The Sharpe facility served as Headquarters of Defense Distribution Region West (DDRW). As of October 1997, with the disestablishment of DDRW, DDJC became one of 22 Defense Distribution Center (DDC) depots. It is located in Central California's San Joaquin Valley, approximately 65 miles south of Sacramento, providing easy access to Interstate 5 to the west and California Highway 99 to the east. It is approximately 13 miles northeast of the Tracy facility, Defense Distribution Depot San Joaquin's other facility. Several major airports are within 75 miles from Sharpe: Oakland International and San Francisco International to the west and Sacramento Metropolitan Airport to the North.

In March 1999 the Defense Distribution Center announced it would reconfigure operations at Defense Distribution Depot San Joaquin, Calif., which comprises distribution facilities at the Sharpe site in Lathrop and the site in Tracy. The reconfiguration called for an internal shift in workload from Sharpe to Tracy beginning October 1999 targeted for completion by September 2000. Tracy will focus on the receipt, storage, and distribution of fast-moving, high-demand items; Sharpe will store slow-moving, low-demand bulk items. Approximately 700 of Sharpe's 800 employees will transfer to Tracy, located 15 miles southwest of the Sharpe facility. Roughly 100 employees will remain at Sharpe. The reconfiguration will eventually reduce personnel requirements at DDJC, but few involuntary separations are expected. However, any adversely affected employees will be eligible for buyouts and early retirement offers. Individuals not accepting or not eligible for such offers may register in a Department of Defense job-placement program. The initiative is the result of a business-case analysis revealing that the reconfiguration would boost DDJC productivity by 30 percent. As a result, more than 90 percent of DDJC's daily requisitions will be processed at Tracy, which is 15 miles closer to the Bay Area seaports.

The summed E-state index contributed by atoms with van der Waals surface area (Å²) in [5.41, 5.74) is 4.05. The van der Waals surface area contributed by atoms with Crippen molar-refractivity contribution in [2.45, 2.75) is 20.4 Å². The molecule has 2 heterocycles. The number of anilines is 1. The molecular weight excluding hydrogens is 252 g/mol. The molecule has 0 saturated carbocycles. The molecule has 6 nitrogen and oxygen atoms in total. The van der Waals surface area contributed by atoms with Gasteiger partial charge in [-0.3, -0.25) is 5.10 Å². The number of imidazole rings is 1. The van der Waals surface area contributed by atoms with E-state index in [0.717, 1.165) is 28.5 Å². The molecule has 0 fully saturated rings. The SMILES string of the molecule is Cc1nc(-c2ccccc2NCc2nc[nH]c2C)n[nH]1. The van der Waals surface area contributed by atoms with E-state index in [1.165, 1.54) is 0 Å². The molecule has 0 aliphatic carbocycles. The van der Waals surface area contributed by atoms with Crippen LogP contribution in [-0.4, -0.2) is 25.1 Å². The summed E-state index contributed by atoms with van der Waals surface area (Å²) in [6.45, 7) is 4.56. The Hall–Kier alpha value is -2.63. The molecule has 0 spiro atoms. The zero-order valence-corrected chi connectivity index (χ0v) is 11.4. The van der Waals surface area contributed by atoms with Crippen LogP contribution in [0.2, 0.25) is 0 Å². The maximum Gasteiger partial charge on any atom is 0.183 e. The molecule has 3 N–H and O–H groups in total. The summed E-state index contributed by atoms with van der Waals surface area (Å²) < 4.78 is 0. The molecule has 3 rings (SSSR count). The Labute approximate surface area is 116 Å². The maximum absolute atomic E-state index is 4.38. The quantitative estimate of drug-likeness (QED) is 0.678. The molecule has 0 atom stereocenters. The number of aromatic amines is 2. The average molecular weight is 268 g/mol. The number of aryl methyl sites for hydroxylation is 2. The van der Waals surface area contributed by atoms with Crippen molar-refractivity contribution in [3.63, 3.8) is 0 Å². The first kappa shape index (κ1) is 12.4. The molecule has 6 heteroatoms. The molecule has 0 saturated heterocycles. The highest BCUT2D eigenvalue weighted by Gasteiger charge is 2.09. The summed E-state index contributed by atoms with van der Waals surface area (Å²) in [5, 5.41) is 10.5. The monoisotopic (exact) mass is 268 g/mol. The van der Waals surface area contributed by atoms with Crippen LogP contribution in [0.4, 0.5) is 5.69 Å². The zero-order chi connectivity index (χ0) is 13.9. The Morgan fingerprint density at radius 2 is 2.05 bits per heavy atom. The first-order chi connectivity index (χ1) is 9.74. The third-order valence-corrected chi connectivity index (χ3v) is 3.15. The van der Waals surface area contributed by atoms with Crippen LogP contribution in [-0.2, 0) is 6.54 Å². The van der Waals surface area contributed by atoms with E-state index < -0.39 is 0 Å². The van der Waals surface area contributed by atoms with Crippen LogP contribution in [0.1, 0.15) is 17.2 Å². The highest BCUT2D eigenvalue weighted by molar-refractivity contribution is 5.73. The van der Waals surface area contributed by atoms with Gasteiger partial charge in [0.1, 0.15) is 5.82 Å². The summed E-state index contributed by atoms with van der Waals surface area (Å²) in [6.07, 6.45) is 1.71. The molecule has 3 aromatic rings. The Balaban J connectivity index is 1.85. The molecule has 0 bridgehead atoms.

Manteca lies approximately 14 miles south of Stockton and seven miles from Sharpe Facility. The northern route to Yosemite runs through the center of town, and the Mother Lode Gold Country is only minutes away. The Sacramento and San Joaquin Rivers provide many opportunities for boaters and sports fisherman to enjoy. manteca was originally 1,000 acres of farm land purchased by a Mr. Joshua Cowell. With the construction of the Western pacific Railroad in 1870, Mr. Cowell saw an opportunity to build a community that would be strategically located for business and trade with the major market of the Bay area. The City of Manteca is a full service city, serving a population of 44,560 people in its eight and one-half square miles of city limits. Over the past several years, the city of manteca has completed construction on a new Senior Center, Waste Water Treatment Plant, Police Department, Civic Center complex, and three new parks (bringing the total number of city parks to 27).

San Joaquin County is the northernmost county in the San Joaquin Valley. San Joaquin County has an inland seaport in Stockton and more than a thousand miles of recreational waterways along the Delta. Riverboats used to carry grain and other goods from Stockton to San Francisco. In the 1920's, the Stockton Channel was widened and dredged to allow ocean-going vessels into the port of Stockton.

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Page last modified: 05-07-2011 02:56:38 ZULU